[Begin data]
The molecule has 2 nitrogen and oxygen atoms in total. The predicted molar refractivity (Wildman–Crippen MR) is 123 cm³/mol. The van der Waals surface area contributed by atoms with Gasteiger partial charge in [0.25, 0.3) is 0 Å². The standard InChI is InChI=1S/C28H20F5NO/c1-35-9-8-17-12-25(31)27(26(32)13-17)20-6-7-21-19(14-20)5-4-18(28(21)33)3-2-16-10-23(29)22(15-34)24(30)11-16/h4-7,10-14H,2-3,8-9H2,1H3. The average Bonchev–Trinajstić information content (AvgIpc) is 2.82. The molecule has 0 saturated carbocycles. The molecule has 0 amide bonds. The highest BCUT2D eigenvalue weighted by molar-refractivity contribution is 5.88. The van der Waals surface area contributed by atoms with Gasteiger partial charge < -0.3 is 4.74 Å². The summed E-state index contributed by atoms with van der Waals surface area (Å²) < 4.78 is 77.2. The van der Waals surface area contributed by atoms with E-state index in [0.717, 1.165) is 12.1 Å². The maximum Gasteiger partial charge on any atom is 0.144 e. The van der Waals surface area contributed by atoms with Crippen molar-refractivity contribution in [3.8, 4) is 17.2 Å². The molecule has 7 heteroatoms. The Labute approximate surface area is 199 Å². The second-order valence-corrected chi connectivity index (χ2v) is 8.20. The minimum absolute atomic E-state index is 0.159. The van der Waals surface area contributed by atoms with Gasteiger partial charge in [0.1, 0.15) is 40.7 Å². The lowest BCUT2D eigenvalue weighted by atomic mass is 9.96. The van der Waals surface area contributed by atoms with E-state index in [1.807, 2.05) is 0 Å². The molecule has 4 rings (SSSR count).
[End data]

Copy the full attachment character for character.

The molecule has 2 nitrogen and oxygen atoms in total. The predicted molar refractivity (Wildman–Crippen MR) is 123 cm³/mol. The van der Waals surface area contributed by atoms with Gasteiger partial charge in [0.25, 0.3) is 0 Å². The standard InChI is InChI=1S/C28H20F5NO/c1-35-9-8-17-12-25(31)27(26(32)13-17)20-6-7-21-19(14-20)5-4-18(28(21)33)3-2-16-10-23(29)22(15-34)24(30)11-16/h4-7,10-14H,2-3,8-9H2,1H3. The average Bonchev–Trinajstić information content (AvgIpc) is 2.82. The molecule has 0 saturated carbocycles. The molecule has 0 amide bonds. The highest BCUT2D eigenvalue weighted by molar-refractivity contribution is 5.88. The van der Waals surface area contributed by atoms with Gasteiger partial charge < -0.3 is 4.74 Å². The summed E-state index contributed by atoms with van der Waals surface area (Å²) < 4.78 is 77.2. The van der Waals surface area contributed by atoms with E-state index in [0.717, 1.165) is 12.1 Å². The maximum Gasteiger partial charge on any atom is 0.144 e. The van der Waals surface area contributed by atoms with Crippen molar-refractivity contribution in [3.8, 4) is 17.2 Å². The molecule has 7 heteroatoms. The Labute approximate surface area is 199 Å². The second-order valence-corrected chi connectivity index (χ2v) is 8.20. The minimum absolute atomic E-state index is 0.159. The van der Waals surface area contributed by atoms with Gasteiger partial charge in [0.1, 0.15) is 40.7 Å². The lowest BCUT2D eigenvalue weighted by atomic mass is 9.96. The van der Waals surface area contributed by atoms with E-state index in [1.807, 2.05) is 0 Å². The molecule has 4 rings (SSSR count).